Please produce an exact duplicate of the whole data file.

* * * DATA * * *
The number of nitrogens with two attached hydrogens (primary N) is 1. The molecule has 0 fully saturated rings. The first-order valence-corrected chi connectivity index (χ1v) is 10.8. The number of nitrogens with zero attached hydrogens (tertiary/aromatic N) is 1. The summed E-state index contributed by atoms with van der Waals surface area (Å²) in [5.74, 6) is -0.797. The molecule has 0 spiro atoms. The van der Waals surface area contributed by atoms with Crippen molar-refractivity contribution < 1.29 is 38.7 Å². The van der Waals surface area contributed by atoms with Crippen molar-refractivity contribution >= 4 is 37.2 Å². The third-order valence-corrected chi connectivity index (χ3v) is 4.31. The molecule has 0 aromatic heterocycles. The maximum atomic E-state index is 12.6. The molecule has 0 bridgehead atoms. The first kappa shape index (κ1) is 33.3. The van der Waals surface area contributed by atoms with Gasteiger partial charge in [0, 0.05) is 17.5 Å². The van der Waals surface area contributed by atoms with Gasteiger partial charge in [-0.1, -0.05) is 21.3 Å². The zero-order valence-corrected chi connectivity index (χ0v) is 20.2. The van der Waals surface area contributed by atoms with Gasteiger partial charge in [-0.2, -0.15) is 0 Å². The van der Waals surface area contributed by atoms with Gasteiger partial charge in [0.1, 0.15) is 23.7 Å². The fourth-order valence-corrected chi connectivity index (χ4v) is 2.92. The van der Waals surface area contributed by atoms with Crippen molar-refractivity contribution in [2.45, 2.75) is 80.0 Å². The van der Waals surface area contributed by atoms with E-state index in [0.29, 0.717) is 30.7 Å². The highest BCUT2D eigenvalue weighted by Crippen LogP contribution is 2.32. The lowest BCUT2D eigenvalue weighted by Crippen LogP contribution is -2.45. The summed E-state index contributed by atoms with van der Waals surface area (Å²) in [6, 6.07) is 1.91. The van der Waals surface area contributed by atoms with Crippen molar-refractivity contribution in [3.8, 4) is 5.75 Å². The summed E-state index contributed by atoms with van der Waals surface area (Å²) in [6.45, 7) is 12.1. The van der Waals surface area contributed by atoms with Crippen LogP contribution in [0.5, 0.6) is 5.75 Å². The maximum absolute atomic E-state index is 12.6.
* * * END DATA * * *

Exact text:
The number of nitrogens with two attached hydrogens (primary N) is 1. The molecule has 0 fully saturated rings. The first-order valence-corrected chi connectivity index (χ1v) is 10.8. The number of nitrogens with zero attached hydrogens (tertiary/aromatic N) is 1. The summed E-state index contributed by atoms with van der Waals surface area (Å²) in [5.74, 6) is -0.797. The molecule has 0 spiro atoms. The van der Waals surface area contributed by atoms with Crippen molar-refractivity contribution < 1.29 is 38.7 Å². The van der Waals surface area contributed by atoms with Crippen molar-refractivity contribution >= 4 is 37.2 Å². The third-order valence-corrected chi connectivity index (χ3v) is 4.31. The molecule has 0 aromatic heterocycles. The maximum atomic E-state index is 12.6. The molecule has 0 bridgehead atoms. The first kappa shape index (κ1) is 33.3. The van der Waals surface area contributed by atoms with Gasteiger partial charge in [0, 0.05) is 17.5 Å². The van der Waals surface area contributed by atoms with Gasteiger partial charge in [-0.1, -0.05) is 21.3 Å². The zero-order valence-corrected chi connectivity index (χ0v) is 20.2. The van der Waals surface area contributed by atoms with Gasteiger partial charge in [-0.2, -0.15) is 0 Å². The van der Waals surface area contributed by atoms with Gasteiger partial charge in [0.1, 0.15) is 23.7 Å². The fourth-order valence-corrected chi connectivity index (χ4v) is 2.92. The van der Waals surface area contributed by atoms with Crippen molar-refractivity contribution in [2.45, 2.75) is 80.0 Å². The van der Waals surface area contributed by atoms with E-state index in [0.29, 0.717) is 30.7 Å². The highest BCUT2D eigenvalue weighted by Crippen LogP contribution is 2.32. The lowest BCUT2D eigenvalue weighted by Crippen LogP contribution is -2.45. The summed E-state index contributed by atoms with van der Waals surface area (Å²) in [6, 6.07) is 1.91. The van der Waals surface area contributed by atoms with Crippen molar-refractivity contribution in [3.8, 4) is 5.75 Å². The summed E-state index contributed by atoms with van der Waals surface area (Å²) in [6.45, 7) is 12.1. The van der Waals surface area contributed by atoms with Crippen LogP contribution in [0.5, 0.6) is 5.75 Å². The maximum absolute atomic E-state index is 12.6.